Ghassan Hage

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Ghassan J. Hage (ハージ, ガッサン) (born 1957 in Beirut, Lebanon) is a Lebanese-Australian academic serving as Future Generation Professor of Anthropology and Social Theory at the University of Melbourne, Australia.

Background[edit]

Hage grew up in Beirut, Lebanon, as part of a Maronite Catholic family. He moved to Sydney in 1976, aged 20. His maternal grandparents and mother had previously lived in, and were citizens of, Australia.[1] Hage completed a Bachelor of Arts (Hons) at Macquarie University in 1982, a Diplome de 3eme Cycle (Universite de Nice, 1983) and a PhD in anthropology (a study of communal identification among Christian Lebanese during the Lebanese civil war - Macquarie University, 1989). From 1987-88 he was a part-time lecturer at UTS, then until 1994 a lecturer in Social Sciences at the University of Western Sydney. He was at the University of Sydney from 1994-2008 before moving to the University of Melbourne. He has also held a post-doctoral research position and a visiting professorship at Pierre Bourdieu’s research centre in Paris at the Ecole des Hautes Etudes en Sciences Sociales.

He has held a number of visiting professorships including at the American University of Beirut, University of Nanterre – Paris X, the University of Copenhagen and Harvard.

He divides his time between Melbourne, Sydney and Paris, and is fluent in French, Arabic and English. He suffers from hearing loss, possibly due to a bomb explosion in Beirut in his teenage years, and had a cochlear implant in 2004.[2]

Contributions[edit]

Hage works on the comparative anthropology of racism, nationalism and multiculturalism, particularly in Australia and the Middle East. He has written and conducted fieldwork on the Lebanese transnational diaspora in Australia, the US, Europe, Canada and Venezuela. He also researches and writes in social theory, particularly the work of Pierre Bourdieu.

He has been a high-profile contributor to debates on multiculturalism in Australia and has published widely on the topic. His most influential work is White Nation, which draws on theory from Whiteness studies, Jacques Lacan and Pierre Bourdieu to interpret ethnographic work undertaken in Australia. The book has been widely debated in Australia, with many of its themes picked up by anti-racism activists in other countries.[3] The follow-up Against Paranoid Nationalism is an analysis of certain themes in Australian politics that became prominent under the government of John Howard.

His most recent research and writing is concerned with the intersection between racism and the ecological crisis. He is also concerned with the political dimensions of critical anthropology (His various publications in this area will soon appear in the volume Alter-Politics: Critical Thought and the Radical Imagination (forthcoming February 2015, Melbourne University Press)).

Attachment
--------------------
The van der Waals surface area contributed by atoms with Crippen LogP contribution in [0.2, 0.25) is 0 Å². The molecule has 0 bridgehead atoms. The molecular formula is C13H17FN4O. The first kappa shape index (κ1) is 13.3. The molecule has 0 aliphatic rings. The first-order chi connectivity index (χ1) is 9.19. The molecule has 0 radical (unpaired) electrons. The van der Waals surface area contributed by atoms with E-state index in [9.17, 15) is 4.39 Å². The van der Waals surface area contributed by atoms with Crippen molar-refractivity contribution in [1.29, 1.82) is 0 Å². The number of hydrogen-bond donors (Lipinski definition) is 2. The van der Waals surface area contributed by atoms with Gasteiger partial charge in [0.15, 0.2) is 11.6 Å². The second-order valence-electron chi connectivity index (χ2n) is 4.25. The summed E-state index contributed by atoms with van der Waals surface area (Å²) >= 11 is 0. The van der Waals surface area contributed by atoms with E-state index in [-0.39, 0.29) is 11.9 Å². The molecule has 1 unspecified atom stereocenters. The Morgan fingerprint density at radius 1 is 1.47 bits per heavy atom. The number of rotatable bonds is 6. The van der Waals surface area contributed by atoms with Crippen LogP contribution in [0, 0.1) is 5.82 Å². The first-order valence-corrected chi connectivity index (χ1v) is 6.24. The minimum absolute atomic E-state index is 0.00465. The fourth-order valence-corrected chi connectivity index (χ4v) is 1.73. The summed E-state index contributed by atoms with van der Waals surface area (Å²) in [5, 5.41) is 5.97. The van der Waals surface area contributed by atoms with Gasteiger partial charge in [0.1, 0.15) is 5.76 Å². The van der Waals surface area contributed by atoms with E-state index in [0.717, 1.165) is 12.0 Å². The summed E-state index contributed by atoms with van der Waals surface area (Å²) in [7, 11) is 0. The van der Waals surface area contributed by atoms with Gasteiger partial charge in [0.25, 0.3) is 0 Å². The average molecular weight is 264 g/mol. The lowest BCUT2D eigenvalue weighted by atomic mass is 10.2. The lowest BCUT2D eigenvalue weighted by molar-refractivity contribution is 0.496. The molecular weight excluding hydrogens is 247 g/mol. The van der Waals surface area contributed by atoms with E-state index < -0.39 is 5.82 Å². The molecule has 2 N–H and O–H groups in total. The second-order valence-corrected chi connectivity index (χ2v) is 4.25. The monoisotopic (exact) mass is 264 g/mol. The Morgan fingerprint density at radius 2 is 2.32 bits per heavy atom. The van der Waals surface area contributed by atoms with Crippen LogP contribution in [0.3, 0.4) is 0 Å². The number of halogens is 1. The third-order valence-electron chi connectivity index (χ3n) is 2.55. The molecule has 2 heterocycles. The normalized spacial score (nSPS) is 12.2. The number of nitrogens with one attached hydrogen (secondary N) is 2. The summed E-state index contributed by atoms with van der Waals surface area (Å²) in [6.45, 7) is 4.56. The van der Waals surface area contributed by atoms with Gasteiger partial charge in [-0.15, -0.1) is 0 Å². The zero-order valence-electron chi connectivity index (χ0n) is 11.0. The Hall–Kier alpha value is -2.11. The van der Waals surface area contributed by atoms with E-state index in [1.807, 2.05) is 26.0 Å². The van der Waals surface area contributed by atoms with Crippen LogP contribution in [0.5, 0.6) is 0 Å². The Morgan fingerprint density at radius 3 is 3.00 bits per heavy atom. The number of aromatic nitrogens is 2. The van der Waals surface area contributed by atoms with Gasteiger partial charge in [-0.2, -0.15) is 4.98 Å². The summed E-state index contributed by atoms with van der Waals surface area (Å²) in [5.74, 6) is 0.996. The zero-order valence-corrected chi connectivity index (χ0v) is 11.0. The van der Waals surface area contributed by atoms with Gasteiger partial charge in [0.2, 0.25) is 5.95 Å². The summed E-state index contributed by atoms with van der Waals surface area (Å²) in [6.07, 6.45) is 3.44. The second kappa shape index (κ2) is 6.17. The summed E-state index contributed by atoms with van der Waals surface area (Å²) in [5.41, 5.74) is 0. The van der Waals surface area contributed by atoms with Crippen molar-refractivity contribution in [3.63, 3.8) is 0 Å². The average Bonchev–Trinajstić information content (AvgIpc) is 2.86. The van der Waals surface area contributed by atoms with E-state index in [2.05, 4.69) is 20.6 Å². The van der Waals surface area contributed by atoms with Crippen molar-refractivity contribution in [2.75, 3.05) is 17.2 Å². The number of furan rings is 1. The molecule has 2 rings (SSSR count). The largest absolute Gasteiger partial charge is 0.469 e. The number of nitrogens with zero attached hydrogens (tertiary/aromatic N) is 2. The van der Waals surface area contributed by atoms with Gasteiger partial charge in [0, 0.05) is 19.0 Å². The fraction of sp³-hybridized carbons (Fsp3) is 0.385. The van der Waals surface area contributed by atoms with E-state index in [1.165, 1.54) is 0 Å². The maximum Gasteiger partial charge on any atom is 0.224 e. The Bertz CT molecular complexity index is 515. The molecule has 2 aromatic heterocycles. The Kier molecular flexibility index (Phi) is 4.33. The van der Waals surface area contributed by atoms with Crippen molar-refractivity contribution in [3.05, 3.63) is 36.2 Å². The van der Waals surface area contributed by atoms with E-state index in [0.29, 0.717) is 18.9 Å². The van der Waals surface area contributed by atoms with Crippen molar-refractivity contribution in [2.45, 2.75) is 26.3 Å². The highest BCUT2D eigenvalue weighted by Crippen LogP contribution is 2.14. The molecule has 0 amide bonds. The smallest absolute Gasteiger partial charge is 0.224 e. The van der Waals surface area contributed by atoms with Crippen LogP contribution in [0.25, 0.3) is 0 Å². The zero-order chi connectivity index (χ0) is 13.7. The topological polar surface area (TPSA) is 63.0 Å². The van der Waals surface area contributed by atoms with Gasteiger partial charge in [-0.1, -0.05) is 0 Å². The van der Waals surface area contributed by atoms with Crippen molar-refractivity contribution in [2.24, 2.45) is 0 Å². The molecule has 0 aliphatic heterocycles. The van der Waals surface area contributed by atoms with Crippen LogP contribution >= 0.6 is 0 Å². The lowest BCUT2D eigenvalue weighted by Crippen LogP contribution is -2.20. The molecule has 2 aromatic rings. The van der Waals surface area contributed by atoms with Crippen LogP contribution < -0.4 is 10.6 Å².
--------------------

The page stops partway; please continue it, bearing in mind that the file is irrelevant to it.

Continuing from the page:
Lectures/Talks[edit]

Honours[edit]

  • Member of the Australian Academy of the Humanities
  • President of the Australian Anthropological Society
  • 2004 winner, Community Relations Commission Award, New South Wales Premier's Literary Awards, for Against Paranoid nationalism.[4]

Selected publications[edit]

  • Hage, G and Johnson, L (Eds)(1993) Identity, community, change, Kingswood, NSW : Research Centre in Intercommunal Studies, Faculty of Humanities and Social Sciences.
  • Hage, G and Couch, R (Eds)(1999) The future of Australian multiculturalism : reflections on the twentieth anniversary of Jean Martin's The Migrant Presence, Sydney, N.S.W. : Research Institute for Humanities and Social Sciences, University of Sydney (ISBN 0-9585973-1-6)
  • Hage, G (1998) White Nation: fantasies of White supremacy in a multicultural society, Annandale, NSW:Pluto Press (ISBN 1-86403-056-9)
  • Hage, G (Ed)(2002) Arab-Australians today : citizenship and belonging, Carlton South, Vic. : Melbourne University Press (ISBN 0522849792)
  • Hage, G (2003) Against Paranoid Nationalism: searching for hope in a shrinking society, Annandale, NSW: Pluto Press (ISBN 1864031964)
  • Hage,GG., Worpole K, and Scruton R. (2004). What Would You Die For?. The British Council.
  • Hage, G (2009) Waiting. Carlton South, Vic. : Melbourne University Press (ISBN 978-0-522-85693-4)
  • Hage, G. and E. Kowal (eds.) (2011) "Force, Movement, Intensity: The Newtonian Imagination in the Social Sciences", Carlton South, Vic.: Melbourne University Press (ISBN 978-0-522-86081-8)
  • Hage, G. and R. Eckersley (eds.) 2012. Responsibility. Carlton South, Vic. : Melbourne University Press.

References[edit]